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Net stores to lure holiday buyers

Increasing numbers of shoppers are expected leave the car in the garage and click through virtual malls and Web storefronts to find gifts.

    Shopping centers may have slimmer crowds this holiday season as increasing numbers of shoppers leave the car in the garage and click through virtual malls and Web storefronts to find gifts.

    If a survey being released today by Visa U.S.A. is a true reflection of shoppers' intent, 46 percent of Internet users expect to shop online this fall. And 60 percent of the respondents will be making their first-ever online purchases.

    Research firm Jupiter Communications also released a study last week predicting that holiday shopping would skyrocket, with shoppers expected to spend $2.3 billion on the Net this year, up from last year's $1.1 billion.

    Visa's survey of 1,012 adult PC users with Internet access at home or work was conducted by NFO Research. But it went farther than mere shopping plans, and uncovered some interesting facts about the personal habits of online shoppers.

    For instance, 60 percent of them have shopped in their pajamas. Not surprisingly, since they are often at home when shopping, more than four out of five shopped with their shoes off. The survey didn't ask whether respondents shopped in their birthday suit.

    Also not surprisingly, 37 percent said the most difficult person they shop for is a spouse or partner. But the Net may take some of the pain out of that difficult task: 65 percent said shopping online makes it easier to find gifts for the hard-to-shop-for.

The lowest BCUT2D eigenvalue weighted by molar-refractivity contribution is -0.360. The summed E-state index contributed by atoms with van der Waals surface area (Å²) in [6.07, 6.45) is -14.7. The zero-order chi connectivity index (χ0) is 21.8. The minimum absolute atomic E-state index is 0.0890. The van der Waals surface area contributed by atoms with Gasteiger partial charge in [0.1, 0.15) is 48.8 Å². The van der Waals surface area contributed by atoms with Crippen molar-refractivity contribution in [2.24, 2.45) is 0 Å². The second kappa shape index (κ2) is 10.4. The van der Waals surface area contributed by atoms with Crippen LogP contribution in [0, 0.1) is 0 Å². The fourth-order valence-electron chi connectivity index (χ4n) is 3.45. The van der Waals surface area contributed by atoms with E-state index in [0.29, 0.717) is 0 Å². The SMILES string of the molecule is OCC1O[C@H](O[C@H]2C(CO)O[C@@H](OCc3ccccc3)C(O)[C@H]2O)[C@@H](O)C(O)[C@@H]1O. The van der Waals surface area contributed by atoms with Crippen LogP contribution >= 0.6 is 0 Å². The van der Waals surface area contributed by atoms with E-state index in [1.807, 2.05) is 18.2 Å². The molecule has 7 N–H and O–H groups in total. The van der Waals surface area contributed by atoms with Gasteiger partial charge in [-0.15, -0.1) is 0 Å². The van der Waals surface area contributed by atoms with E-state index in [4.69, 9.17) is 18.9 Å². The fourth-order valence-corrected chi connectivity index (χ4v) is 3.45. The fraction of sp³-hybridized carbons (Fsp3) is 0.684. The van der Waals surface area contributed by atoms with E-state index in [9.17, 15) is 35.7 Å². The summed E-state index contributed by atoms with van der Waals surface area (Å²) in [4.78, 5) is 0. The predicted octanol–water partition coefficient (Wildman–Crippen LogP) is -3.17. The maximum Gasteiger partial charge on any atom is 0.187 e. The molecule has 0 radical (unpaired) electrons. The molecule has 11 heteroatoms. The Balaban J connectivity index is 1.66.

Given all the hype surrounding online book and music retailers, there was one bit of perhaps unexpected news: Clothing will top both books and CDs on shoppers' gift lists. Only 9 percent said they will buy CDs and 20 percent named books. Clothing came in with 24 percent.

    Children will make out well this Christmas, with 29 percent of respondents saying they will buy online for their youngsters. (Don't get too excited, kids. You're likely to get socks--only 11 percent of respondents plan to buy toys online.)

    As much as people may "browse" on the Net, when it comes to shopping they aren't browsing the way they do in stores. According to the survey, 86 percent said they have specific items in mind as they shop.

    The Net's convenience seems to be a major factor in its growing popularity among shoppers--more than two-thirds of respondents cited convenience as the main reason they shop online.

    The Net is always open, and more than 45 percent said they shopped on weekdays between 5 p.m. and midnight. Four percent, the night owls, said they shopped between midnight and 9 a.m. No doubt drawing sighs of relief from bosses, only 25 percent admitted to shopping online from 9 a.m. to 5 p.m.

    Unlike shopping malls, weekends don't see much activity on the Net. Only 15 percent said they shopped online on Saturdays and Sundays. Maybe that's when they all drive to the mall.